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Climate Change Institute


A Beryllium-10 Chronology of the Last Glacial Termination in the Mongolian Altai

Mongolian Altai, Mongolia

June 15 – July 25, 2015

 

Field team members:

Dr. Aaron Putnam (University of Maine and Lamont-Doherty Earth Observatory)

Peter Strand (University of Maine)

Dr. David Putnam (University of Maine Presque Isle)

Caleb Ward (University of Maine Presque Isle)

Sarah Kramer (Medill School of Journalism)

Pagamsuren Amarsaikhan (Mongolian University of Science and Technology)

Tsetsenbileg Bavuu (Mongolian University of Science and Technology)

Tanzhuo Liu (Lamont-Doherty Earth Observatory)

Hayley Walcott (University of Saint Andrews)

 

Funding support: Comer Science and Education Foundation

 

Research Motivation:

The primary purpose of our expedition to Mongolia is to develop a 10Be surface-exposure chronology of glacial landforms corresponding to the end of the last ice age in the Mongolian Altai, at the heart of the Asian continent. Our fieldwork focused on the mapping and sample collection of moraines and glacial geomorphologic features around Khoton Nuur. Khoton Lake lies at the foot of the Altai Mountains near the Chinese border, at an elevation of about 2,000 meters (6,600 ft) above sea level. The collected samples will be processed at the University of Maine, and we will create a chronology documenting the reduction of glacier volume since the peak of the last ice age. The Altai Mountains lie at ~48°N latitude, and will therefore add a northern complement to our efforts undertaken in Southern Hemisphere mid-latitudes, e.g., New Zealand and Patagonia. The results will provide a test of recent hypotheses for glacial terminations.

The last glacial termination represents the last great global warming and the last time CO2 rose by a substantial amount before the industrial period. And yet the role of CO2 in causing the last great global warming is not certain. A solution to this problem could help us to hone our understanding of the sensitivity of atmospheric temperature to CO2, as well as to inform our understanding of the processes that launch the earth out of an ice age. This research will also allow us to evaluate the relative roles of atmospheric CO2, insolation forcing, and tropical Pacific sea-surface temperatures in driving Northern Hemisphere warming to completion during the last deglaciation.

Field Work:

We began our field season by camping up-valley of Hoton Nuur, near the Tungalag Gol (Crystal River). This campsite provided a centralized location for all field activities. We were able to rent a Kazakh ger from a local family, which served as our cooking and dining tent. Our wonderful camp cook, Chackie, did all the cooking along with her assistant Tomoroo. Chackie’s warm meals are a great treat after a long day of fieldwork. Aaron, Caleb, Sarah, Pagma, Tsetsee, Tomoroo and Peter were able to travel with local horses farther up the valley to the edge of the modern glacier. This trip was difficult, nevertheless, the team toughed it out and collected a suite of samples high up (~9,800 feet) in a glacial cirque valley. These samples will allow us to determine when the glacier’s snowline rose to pre-industrial values. We then moved down valley to the shores of Hoton Nuur. Our camp was situated between two large, glacially molded bedrock knobs, which provided the backdrop to many beautiful sunsets and sunrises.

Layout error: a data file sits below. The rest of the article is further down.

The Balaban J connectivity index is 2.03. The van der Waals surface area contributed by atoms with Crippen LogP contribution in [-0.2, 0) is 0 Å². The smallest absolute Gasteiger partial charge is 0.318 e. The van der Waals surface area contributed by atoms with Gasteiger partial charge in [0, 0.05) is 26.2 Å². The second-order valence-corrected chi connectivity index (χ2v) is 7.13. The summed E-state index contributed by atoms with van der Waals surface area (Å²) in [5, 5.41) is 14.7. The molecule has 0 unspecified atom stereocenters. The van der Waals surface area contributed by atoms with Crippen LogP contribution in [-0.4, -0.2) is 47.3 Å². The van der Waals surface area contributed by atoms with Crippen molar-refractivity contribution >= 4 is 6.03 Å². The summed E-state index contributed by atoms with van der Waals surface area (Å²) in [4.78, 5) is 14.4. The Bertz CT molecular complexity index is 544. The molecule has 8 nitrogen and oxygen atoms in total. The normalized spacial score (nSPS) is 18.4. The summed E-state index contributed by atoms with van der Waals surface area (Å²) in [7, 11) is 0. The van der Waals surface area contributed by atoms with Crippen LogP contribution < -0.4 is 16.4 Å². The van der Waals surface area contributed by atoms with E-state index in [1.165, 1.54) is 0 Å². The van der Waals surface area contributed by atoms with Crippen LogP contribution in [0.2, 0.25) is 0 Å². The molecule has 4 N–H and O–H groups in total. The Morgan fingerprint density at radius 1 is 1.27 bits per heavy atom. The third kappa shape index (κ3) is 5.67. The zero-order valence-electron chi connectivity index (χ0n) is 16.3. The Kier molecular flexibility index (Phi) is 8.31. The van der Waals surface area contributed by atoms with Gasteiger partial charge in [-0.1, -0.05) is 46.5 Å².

We mapped and sampled large erratic boulders that pepper the landscape and provide perfect targets for our sampling efforts. Once processed in the laboratory at the University of Maine, the deposition dates from these boulders will document when the Hoton Nuur glacier receded from the valley at the end of the last Ice Age. These data will further our understanding of the processes that launched the earth out of an ice age, and may even help to determine the sensitivity of atmospheric temperature to CO2 change. Caleb became a master of the ancient wedge-and-shim rock splitting technique used for rock sampling. Pagma and Tsetsee learned our sampling method in a heartbeat and became indispensible members. Even Tomoroo has learned the sampling ropes. The sampling effort continued at Hoton Nuur, where we are focusing on mapping and dating large moraine ridges that impound the lake.

Tanzhuo Liu (“TL”), is an expert in the study of rock varnish. TL will use desert varnish to document periods of changing aridity since the last Ice Age. Richard Kortum, an archeologist and art historian from East Tennessee State University, paid our camp a visit and described for us the most important pieces of rock art in the valley. Richard and TL have been working together with the hopes of dating more precisely the rock art peckings of Iron Age, Bronze Age, Neolithic, and possibly even paleolithic peoples in Mongolia.

Thank you

We would like to thank everyone at Huvsgol Travel for their help with logistics and permits, without which the trip would not have been possible. Thanks also to our wonderful Mongolian guides, Boldoo, Baagee, Suure, Chackie, and Tomoroo for helping with every aspect of the trip throughout the entire expedition. Thanks to Professor Oyungerel Sambuu and M.U.S.T. for helping with permits and shipping. Thank you to University of Maine, Lamont-Doherty Earth Observatory, University of Maine Presque Isle, and Medill School of Journalism for their support. Thank you to the Comer Science and Education Foundation for their generous financial support. Thank you to all Mongolian and Kazakhs individuals and families who helped us throughout the trip and showed us tremendous hospitality.

 

 
 

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